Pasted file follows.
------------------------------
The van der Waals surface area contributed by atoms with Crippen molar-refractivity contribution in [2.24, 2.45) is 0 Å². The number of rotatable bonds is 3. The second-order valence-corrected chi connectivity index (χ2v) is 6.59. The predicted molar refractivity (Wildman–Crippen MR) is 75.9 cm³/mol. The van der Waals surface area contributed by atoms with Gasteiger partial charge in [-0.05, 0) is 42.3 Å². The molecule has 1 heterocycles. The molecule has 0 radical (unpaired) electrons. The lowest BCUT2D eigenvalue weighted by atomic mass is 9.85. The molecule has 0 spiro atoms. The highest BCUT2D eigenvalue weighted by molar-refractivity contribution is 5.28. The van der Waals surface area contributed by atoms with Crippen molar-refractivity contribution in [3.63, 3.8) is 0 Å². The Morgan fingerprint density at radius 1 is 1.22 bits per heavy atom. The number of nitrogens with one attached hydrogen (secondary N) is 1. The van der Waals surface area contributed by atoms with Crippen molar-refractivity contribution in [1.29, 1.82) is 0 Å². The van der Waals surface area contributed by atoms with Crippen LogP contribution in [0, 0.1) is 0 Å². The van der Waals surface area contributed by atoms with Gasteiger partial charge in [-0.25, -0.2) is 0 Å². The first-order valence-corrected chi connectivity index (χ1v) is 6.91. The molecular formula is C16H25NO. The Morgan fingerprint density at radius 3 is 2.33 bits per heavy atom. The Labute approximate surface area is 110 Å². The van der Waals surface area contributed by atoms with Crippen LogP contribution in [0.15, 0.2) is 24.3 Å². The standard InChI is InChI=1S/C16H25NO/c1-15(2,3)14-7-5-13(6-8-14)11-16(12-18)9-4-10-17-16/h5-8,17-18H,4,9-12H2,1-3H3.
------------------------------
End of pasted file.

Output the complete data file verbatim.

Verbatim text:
The van der Waals surface area contributed by atoms with Crippen molar-refractivity contribution in [2.24, 2.45) is 0 Å². The number of rotatable bonds is 3. The second-order valence-corrected chi connectivity index (χ2v) is 6.59. The predicted molar refractivity (Wildman–Crippen MR) is 75.9 cm³/mol. The van der Waals surface area contributed by atoms with Gasteiger partial charge in [-0.05, 0) is 42.3 Å². The molecule has 1 heterocycles. The molecule has 0 radical (unpaired) electrons. The lowest BCUT2D eigenvalue weighted by atomic mass is 9.85. The molecule has 0 spiro atoms. The highest BCUT2D eigenvalue weighted by molar-refractivity contribution is 5.28. The van der Waals surface area contributed by atoms with Crippen molar-refractivity contribution in [3.63, 3.8) is 0 Å². The Morgan fingerprint density at radius 1 is 1.22 bits per heavy atom. The number of nitrogens with one attached hydrogen (secondary N) is 1. The van der Waals surface area contributed by atoms with Crippen molar-refractivity contribution in [1.29, 1.82) is 0 Å². The van der Waals surface area contributed by atoms with Crippen LogP contribution in [0, 0.1) is 0 Å². The van der Waals surface area contributed by atoms with Gasteiger partial charge in [-0.25, -0.2) is 0 Å². The first-order valence-corrected chi connectivity index (χ1v) is 6.91. The molecular formula is C16H25NO. The Morgan fingerprint density at radius 3 is 2.33 bits per heavy atom. The Labute approximate surface area is 110 Å². The van der Waals surface area contributed by atoms with Crippen LogP contribution in [0.15, 0.2) is 24.3 Å². The standard InChI is InChI=1S/C16H25NO/c1-15(2,3)14-7-5-13(6-8-14)11-16(12-18)9-4-10-17-16/h5-8,17-18H,4,9-12H2,1-3H3.